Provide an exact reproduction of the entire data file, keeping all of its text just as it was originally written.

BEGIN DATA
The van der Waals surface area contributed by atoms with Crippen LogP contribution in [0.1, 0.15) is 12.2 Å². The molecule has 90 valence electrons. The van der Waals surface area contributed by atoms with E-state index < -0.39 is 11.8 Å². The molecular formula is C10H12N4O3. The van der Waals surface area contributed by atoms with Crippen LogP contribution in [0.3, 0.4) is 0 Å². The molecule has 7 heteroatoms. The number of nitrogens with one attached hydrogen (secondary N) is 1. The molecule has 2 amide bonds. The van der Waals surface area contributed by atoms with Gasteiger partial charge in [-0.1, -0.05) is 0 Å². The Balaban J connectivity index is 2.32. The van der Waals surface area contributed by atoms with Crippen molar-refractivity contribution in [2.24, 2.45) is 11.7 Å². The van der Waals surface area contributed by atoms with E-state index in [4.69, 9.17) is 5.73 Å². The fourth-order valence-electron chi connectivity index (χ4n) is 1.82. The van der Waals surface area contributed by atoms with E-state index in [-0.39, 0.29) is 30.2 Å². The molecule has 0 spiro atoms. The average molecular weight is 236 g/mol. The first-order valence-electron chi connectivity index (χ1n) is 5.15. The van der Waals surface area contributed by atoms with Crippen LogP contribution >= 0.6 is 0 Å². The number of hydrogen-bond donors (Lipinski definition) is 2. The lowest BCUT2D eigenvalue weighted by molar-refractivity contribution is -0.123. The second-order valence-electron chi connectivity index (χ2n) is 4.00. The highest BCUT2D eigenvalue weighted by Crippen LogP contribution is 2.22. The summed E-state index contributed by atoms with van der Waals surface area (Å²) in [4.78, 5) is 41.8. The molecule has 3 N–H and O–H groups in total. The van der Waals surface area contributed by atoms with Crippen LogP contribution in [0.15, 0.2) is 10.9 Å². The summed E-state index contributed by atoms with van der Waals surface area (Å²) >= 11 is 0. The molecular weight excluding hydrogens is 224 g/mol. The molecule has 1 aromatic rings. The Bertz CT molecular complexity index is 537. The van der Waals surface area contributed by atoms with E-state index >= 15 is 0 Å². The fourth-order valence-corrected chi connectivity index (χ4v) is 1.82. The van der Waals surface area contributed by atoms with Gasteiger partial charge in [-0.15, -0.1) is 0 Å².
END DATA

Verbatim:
The van der Waals surface area contributed by atoms with Crippen LogP contribution in [0.1, 0.15) is 12.2 Å². The molecule has 90 valence electrons. The van der Waals surface area contributed by atoms with E-state index < -0.39 is 11.8 Å². The molecular formula is C10H12N4O3. The van der Waals surface area contributed by atoms with Crippen LogP contribution in [0.3, 0.4) is 0 Å². The molecule has 7 heteroatoms. The number of nitrogens with one attached hydrogen (secondary N) is 1. The molecule has 2 amide bonds. The van der Waals surface area contributed by atoms with Gasteiger partial charge in [-0.1, -0.05) is 0 Å². The Balaban J connectivity index is 2.32. The van der Waals surface area contributed by atoms with Crippen molar-refractivity contribution in [2.24, 2.45) is 11.7 Å². The van der Waals surface area contributed by atoms with E-state index in [4.69, 9.17) is 5.73 Å². The fourth-order valence-electron chi connectivity index (χ4n) is 1.82. The van der Waals surface area contributed by atoms with E-state index in [-0.39, 0.29) is 30.2 Å². The molecule has 0 spiro atoms. The average molecular weight is 236 g/mol. The first-order valence-electron chi connectivity index (χ1n) is 5.15. The van der Waals surface area contributed by atoms with Crippen LogP contribution >= 0.6 is 0 Å². The number of hydrogen-bond donors (Lipinski definition) is 2. The lowest BCUT2D eigenvalue weighted by molar-refractivity contribution is -0.123. The second-order valence-electron chi connectivity index (χ2n) is 4.00. The highest BCUT2D eigenvalue weighted by Crippen LogP contribution is 2.22. The summed E-state index contributed by atoms with van der Waals surface area (Å²) in [4.78, 5) is 41.8. The molecule has 3 N–H and O–H groups in total. The van der Waals surface area contributed by atoms with Crippen LogP contribution in [0.15, 0.2) is 10.9 Å². The summed E-state index contributed by atoms with van der Waals surface area (Å²) >= 11 is 0. The molecular weight excluding hydrogens is 224 g/mol. The molecule has 1 aromatic rings. The Bertz CT molecular complexity index is 537. The van der Waals surface area contributed by atoms with E-state index >= 15 is 0 Å². The fourth-order valence-corrected chi connectivity index (χ4v) is 1.82. The van der Waals surface area contributed by atoms with Gasteiger partial charge in [-0.15, -0.1) is 0 Å².